Danske Jødisk Museum (Danish Jewish Museum)
Tue to Fri: 1 PM to 4 PM
Sat, Sun: 12 PM to 5 PM
June-Aug (June 1 to August 31)
Tue to Sun: 10 AM to 5 PM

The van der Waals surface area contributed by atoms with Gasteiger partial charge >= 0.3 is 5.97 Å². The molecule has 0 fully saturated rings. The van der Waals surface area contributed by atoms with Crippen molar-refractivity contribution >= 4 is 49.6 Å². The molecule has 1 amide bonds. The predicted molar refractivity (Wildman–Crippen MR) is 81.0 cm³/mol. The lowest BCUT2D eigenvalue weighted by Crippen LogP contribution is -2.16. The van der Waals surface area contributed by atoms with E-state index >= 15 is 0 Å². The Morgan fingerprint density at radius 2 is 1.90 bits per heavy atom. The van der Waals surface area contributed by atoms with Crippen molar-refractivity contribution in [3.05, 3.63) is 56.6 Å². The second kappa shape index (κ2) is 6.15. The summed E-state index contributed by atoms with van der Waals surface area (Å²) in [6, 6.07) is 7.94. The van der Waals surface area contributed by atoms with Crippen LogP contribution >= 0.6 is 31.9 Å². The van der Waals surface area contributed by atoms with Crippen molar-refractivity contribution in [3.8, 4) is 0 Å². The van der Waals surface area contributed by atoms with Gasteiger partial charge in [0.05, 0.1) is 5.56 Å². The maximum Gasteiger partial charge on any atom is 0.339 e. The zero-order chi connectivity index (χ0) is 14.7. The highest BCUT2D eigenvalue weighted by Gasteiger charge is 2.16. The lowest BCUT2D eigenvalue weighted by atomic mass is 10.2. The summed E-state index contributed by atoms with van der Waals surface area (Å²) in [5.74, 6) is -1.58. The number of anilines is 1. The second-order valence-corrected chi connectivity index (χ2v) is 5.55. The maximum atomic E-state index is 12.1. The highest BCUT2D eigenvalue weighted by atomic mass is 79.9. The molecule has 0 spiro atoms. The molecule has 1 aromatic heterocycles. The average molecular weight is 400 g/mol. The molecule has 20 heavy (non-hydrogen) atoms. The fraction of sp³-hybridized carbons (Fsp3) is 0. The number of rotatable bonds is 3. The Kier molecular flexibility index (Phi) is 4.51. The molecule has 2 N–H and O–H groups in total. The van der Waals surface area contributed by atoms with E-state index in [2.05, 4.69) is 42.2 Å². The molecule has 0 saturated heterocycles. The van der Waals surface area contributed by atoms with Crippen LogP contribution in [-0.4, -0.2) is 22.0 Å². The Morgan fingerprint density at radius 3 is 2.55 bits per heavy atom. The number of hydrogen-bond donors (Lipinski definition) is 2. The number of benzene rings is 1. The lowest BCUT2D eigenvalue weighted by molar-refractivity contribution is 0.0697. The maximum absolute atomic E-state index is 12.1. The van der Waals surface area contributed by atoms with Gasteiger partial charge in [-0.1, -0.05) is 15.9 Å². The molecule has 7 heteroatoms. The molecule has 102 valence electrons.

Designed by American architect Daniel Libeskind, who has drawn up plans for Ground Zero, this museum occupies the Royal Boat House of Christian IV, who invited the Sephardic Jews to Denmark from Portugal in 1622. The boathouse was subsequently enveloped in the Kongelige Bibliotek (Royal Library) when it was built in 1906. Tucked away in a corner of the Library’s ground, this little museum is worth a visit just to experience the startling slopes and angles of Libeskind’s extraordinary design, for the museum’s interior is as innovative as the exterior is traditional. The interconnecting wooden passageways tip at crazy angles, conflicting with the display cases, which point in all directions. The pod-like interconnecting museum sections represent the metaphorical relationship between the Danes and the Jews after they were helped to flee Denmark in WW2. It was opened in 2004 with a remit to tell the 400-year-old story of Jewish life in Copenhagen and does this remarkably well through a series of interactive and clearly labeled exhibits, including ornate Chanukah candlesticks and illuminated Torah manuscripts. There are also informative documentaries on a continual film loop. The tranquil, fountain-filled garden outside is a secret spot to take a few moments out.